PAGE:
Wooden Shelves Production – 2D CNC Milling Project


Those Shelves were produced at the fab lab. Design was done by Shaji Open Market Project and downloaded from Wikifactory from the following link.

Table is made from two 2400x1200mm sheets of 18mm Birch plywood. Locks together with no glue and can be easily disassembled and packed flat for relocation. 


AutoCad, V-Carve




Shopbot 96-60-8


2 Birch Plywood Boards 18mm


CNC Milling: 50 mins


Production Steps

This section describes the different steps followed to produce Forest Shelves of your own at the Fab Lab.

Step 1 : Downloading the design

In order to produce any furniture item you need to have its digital design first. This is to be done using any Computer Aided Design (CAD) software. Those shelves were designed by Shaji Open Market Project and are available to download on wikifactory . The design can be accessed on the following Link.

It is important to note that the shelve designs are very flexible, and they are available in various lengths, to fit anywhere. At the lab we tried many lengths that can be seen at the end of step 6.

Step 2: Choose Material, Test it and Edit Design

The next step is to choose the material that you would like to use. In this example, we used 18mm Birch Plywood Sheets. However, It is worth making some test pieces to check the fit before producing on a large scale, to prevent any errors.

We do this step because Wood Boards are not 100% 18mm, and the dimensions usually vary, so to achieve a perfect fit, we measure the real dimensions using a caliper, and edit our design accordingly.

Accordingly, extract the Sketch in DXF file and edit the slot width to match the measure dimensions and your test results. In this example, the slots were edited to become 17.8 mm as per the real board thickness.

The DXF file was then edited to add  T-bones at 90 degrees corners in the joints. This step is done because a round bit cannot mill 90 degrees. This will guarantee that all parts fit together.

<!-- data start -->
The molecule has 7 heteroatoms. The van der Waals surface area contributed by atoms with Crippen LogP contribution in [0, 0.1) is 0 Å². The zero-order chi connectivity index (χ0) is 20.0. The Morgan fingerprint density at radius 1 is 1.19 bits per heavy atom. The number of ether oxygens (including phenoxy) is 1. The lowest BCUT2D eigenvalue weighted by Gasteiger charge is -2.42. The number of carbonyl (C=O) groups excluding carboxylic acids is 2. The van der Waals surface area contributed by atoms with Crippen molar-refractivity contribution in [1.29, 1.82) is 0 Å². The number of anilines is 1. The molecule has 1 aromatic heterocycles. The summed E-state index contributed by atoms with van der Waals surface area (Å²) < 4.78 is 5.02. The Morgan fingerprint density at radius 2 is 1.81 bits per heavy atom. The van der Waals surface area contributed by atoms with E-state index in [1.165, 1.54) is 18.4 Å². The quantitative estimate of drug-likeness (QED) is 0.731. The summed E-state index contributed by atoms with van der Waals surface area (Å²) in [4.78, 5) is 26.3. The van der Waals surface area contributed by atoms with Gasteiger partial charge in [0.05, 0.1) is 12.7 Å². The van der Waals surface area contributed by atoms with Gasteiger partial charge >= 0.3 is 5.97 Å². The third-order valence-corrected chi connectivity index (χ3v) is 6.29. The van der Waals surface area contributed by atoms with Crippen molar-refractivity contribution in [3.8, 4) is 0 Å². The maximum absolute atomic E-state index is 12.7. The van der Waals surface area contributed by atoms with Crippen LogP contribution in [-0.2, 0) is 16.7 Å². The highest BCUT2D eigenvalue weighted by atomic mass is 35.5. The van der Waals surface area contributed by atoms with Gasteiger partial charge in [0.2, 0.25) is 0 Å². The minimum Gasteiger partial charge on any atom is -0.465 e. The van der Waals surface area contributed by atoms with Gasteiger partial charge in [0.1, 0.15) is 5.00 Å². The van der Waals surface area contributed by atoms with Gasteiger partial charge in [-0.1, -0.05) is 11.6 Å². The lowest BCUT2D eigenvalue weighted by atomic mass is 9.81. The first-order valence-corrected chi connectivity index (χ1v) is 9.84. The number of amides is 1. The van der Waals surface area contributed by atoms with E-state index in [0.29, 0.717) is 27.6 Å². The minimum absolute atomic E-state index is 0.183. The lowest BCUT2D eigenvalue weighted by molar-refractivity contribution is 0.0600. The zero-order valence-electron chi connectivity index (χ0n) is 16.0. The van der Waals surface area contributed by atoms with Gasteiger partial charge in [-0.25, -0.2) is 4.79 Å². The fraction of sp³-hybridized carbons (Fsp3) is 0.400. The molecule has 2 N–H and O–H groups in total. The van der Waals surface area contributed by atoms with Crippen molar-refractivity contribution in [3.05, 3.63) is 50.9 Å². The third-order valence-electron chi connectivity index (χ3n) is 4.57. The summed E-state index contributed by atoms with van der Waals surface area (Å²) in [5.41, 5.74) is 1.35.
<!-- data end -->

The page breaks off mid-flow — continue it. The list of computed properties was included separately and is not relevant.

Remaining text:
Finally, a file was prepared that contains all the pieces needed to form the table , fitting them all inside a rectangle that has the same dimensions of the board we are using.  This file will then be Imported to the V-Carve Software for G-code preparation.

Step 3: Preparing G-Code on V-Carve

After that, the next step was to prepare the g-code based on our design.

The steps to set up V-Carve are as follows:

  • Open new page.
  • Job Setup: Input Board Dimensions (x, y, & z). Take into consideration the lost area because of the screws used to fix the board.
  • Import the DXF file by selecting: “File” > “Import” > “Import Vectors” > Choose the 2D Model
  • Move your design to your preferred position of the material you are milling.
  • Generate the Path for the inner cuts and then the exterior cuts. To do so the following steps are followed:
    • Select the “2D Profile Toolpath” button.
    • Select the vector you want to follow for cutting.
    • Choose the Start Depth and Cut Depth. In this example we used 18.1mm, as a cut depth, as the board we are using is 18mm thick.
    • Select the tool used for outline cutting. In this example, we used a 6mm Diameter End Mill.
    • Add tabs to the toolpath to keep the part in position and connected to the main body, to prevent it from moving and getting loose. You can either set them automatically or just press on the cutting path to add a tab in your preferred positions. Those tabs will be removed manually after milling to remove the part.
    • Add Ramps if needed, to reduce the load on the tool.
  • When everything is set, press “Calculate”, to calculate your toolpath. Select the “Preview Toolpath” button, to visualize the milling job, and make sure the results are as expected. If you notice any problems in the preview, make sure to go back and review all your settings to make sure that everything is running fine.
  • Check Machining time to estimate the overall production time and plan accordingly.
  • Save Toolpath files in your dedicated folder.

Step 4: Preparing the CNC Machine and Zeroing the Tool Position

Next we need to set the zero position for the machine on the board we are using.
To do so, we need to follow those steps.

  1. Manually move the router to the desired X and Y position, and then zero the X and Y from the control panel
  2. Zero the Z-Axis using the automatic zeroing option on the Shopbot. The plate is positioned under the router on the surface of the board, and the Z-zero button is pressed. The process is fully automated.

Step 5: Performing the Milling Job

Next we perform the milling job. Just import the G-code to the Shopbot software and launch the job. The video above illustrates the the milling job and the final products. The final step is to cut the tabs using a wood chisel and remove the part from the main body.

Step 6: Assembling the pieces

The final step is to assemble all the pieces. Enjoy your new Forest Shelves.

At the lab we produces shelves of various lengths. Shelves were also painted in different colors to have different finishing results.

Hope you like them.